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. Last Updated: 07/27/2016

Arming a Gullible Media

An alternative does exist to the United States' unilaterally deep-sixing the present ABM Treaty so it can pursue a national missile defense. It is this: The Bush administration proposes only a defense against a limited missile attack by rogue nations or terrorists. Russia has recently indicated a willingness to negotiate the present defensive prohibitions in the ABM Treaty — provided changes are coupled with reductions in the numbers of offensive missiles. That is the alternative that should be pursued.

The Russian military wants to reduce its strategic missile force because of its high costs in maintenance and military manpower. We can reduce our offensive missile force; but these reductions should be considered in connection with negotiating amendments to the ABM Treaty. There is no need, while reducing our nuclear forces (even if unilaterally), to abandon the clear benefits that derive from the treaty's provisions for verification, transparency and confidence-building negotiation processes.

For almost 30 years, the ABM Treaty has preserved strategic stability and kept the peace by restricting strategic ballistic missile defense systems. Those restrictions, in turn, have ensured that both Washington and Moscow could retain confidence in their respective retaliatory capability. It appears that both the United States and Russia plan to maintain sizable, even if declining, numbers of strategic nuclear weapons for the indefinite future. This being the case, mutual deterrence is an inescapable element of a stable relationship between the world's two major nuclear powers, whether they see each other as partners or as adversaries.

The concept of mutual deterrence is less a function of policy than of the reality that both Russia and the United States will continue to have enough strategic weapons to destroy each other many times over. If mutual deterrence is to remain with us, it is essential that an amended ABM Treaty remain with us as well. It is the key to maintaining stability between the two largest nuclear forces. Thus an amended ABM Treaty remains as relevant to peace and security today as it was 30 years ago. It ensures that the relationship of mutual deterrence is stable and predictable. Deep-sixing the treaty instead of negotiating amendments would only create a less stable and less predictable deterrent relationship.

The Russians and Chinese have already said they intend to maintain their retaliatory capabilities. They state unequivocally that their response to a unilateral abrogation of the ABM Treaty would be a buildup of their nuclear stockpiles, a reaction that would significantly decrease international stability.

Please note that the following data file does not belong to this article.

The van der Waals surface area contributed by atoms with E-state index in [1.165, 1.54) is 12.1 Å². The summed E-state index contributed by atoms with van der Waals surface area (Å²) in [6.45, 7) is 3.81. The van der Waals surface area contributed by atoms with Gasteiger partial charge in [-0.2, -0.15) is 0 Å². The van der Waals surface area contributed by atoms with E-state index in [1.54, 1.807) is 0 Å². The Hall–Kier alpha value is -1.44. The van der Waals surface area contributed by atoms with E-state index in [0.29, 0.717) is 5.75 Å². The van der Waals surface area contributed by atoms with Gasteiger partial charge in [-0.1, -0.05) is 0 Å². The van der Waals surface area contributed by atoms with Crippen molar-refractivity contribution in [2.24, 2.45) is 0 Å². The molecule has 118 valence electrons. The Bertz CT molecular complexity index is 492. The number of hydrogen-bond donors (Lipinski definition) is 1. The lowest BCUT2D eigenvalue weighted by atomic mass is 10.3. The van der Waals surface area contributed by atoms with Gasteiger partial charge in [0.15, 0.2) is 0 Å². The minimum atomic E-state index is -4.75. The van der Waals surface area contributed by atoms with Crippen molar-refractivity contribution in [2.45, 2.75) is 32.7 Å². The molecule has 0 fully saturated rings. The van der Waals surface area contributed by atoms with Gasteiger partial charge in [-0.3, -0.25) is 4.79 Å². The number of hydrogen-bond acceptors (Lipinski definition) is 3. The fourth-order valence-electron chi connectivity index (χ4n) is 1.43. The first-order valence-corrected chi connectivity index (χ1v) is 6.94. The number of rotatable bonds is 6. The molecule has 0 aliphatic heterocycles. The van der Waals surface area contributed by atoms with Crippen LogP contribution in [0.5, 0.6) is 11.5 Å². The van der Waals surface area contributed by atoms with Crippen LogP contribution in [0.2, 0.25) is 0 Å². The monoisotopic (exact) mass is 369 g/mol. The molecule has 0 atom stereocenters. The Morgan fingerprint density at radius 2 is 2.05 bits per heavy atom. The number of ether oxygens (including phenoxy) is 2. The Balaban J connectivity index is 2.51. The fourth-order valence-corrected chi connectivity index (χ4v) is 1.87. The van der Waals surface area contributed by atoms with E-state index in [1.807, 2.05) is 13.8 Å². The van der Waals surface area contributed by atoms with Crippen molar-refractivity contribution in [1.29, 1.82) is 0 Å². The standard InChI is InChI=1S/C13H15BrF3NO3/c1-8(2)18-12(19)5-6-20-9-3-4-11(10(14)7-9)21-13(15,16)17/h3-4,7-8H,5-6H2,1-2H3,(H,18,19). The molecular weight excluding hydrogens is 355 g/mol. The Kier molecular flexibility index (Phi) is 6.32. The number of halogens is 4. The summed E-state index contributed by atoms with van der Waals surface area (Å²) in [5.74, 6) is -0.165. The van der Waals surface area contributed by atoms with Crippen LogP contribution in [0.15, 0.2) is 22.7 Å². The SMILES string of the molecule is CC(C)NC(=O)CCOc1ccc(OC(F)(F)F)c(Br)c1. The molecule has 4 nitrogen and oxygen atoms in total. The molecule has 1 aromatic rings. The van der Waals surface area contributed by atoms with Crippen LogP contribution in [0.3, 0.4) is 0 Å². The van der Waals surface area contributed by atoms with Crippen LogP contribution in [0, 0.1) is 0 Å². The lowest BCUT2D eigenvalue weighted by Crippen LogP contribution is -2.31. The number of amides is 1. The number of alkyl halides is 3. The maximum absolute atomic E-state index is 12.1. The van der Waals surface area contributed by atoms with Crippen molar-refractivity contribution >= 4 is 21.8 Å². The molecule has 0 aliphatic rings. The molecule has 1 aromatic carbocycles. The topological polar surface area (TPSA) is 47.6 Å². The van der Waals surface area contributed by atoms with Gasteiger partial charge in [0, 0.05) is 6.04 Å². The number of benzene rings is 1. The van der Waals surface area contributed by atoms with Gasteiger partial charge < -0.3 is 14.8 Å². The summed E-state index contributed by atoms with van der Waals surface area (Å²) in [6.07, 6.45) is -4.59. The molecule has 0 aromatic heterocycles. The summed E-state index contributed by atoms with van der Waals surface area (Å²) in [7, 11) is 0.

The administration has hoped it could minimize this reaction by unilaterally reducing the number of U.S. strategic weapons. While such plans certainly would not harm international security, they are unlikely to affect the actions by Russia and China to maintain their retaliatory capability.

It's not sufficient to contend that Russia or China can't afford offensive increases. They might try. In such a process, the United States would sacrifice stability without cause. There is no substitute for the predictability, transparency and irreversibility that come with formal arms reduction agreements. We should not take the risk that missile defense, to be effective, will impose such high costs that we will have to divert substantial resources from other authentic national security needs.

We cannot let our country drift into a period of isolationism or unilateralism. We are the strongest country in the world, ethically, economically and militarily. The Senate was right in questioning the Kyoto accord, hastily signed on to by then Vice President Al Gore, and President George W. Bush is right in pursuing a course of amending these accords. We can have a revised form of multilateralism in which all participating partners share not only in results but in costs and resources as well.

We must clearly work for these goals in a bipartisan manner. There is no reason to abandon the clear benefits of the ABM Treaty. We can have those benefits and at the same time pursue appropriate missile defense alternatives.

Melvin R. Laird served as defense secretary from 1969 to 1973 and played a key role in obtaining Senate ratification of the ABM Treaty. He contributed this comment to The Washington Post.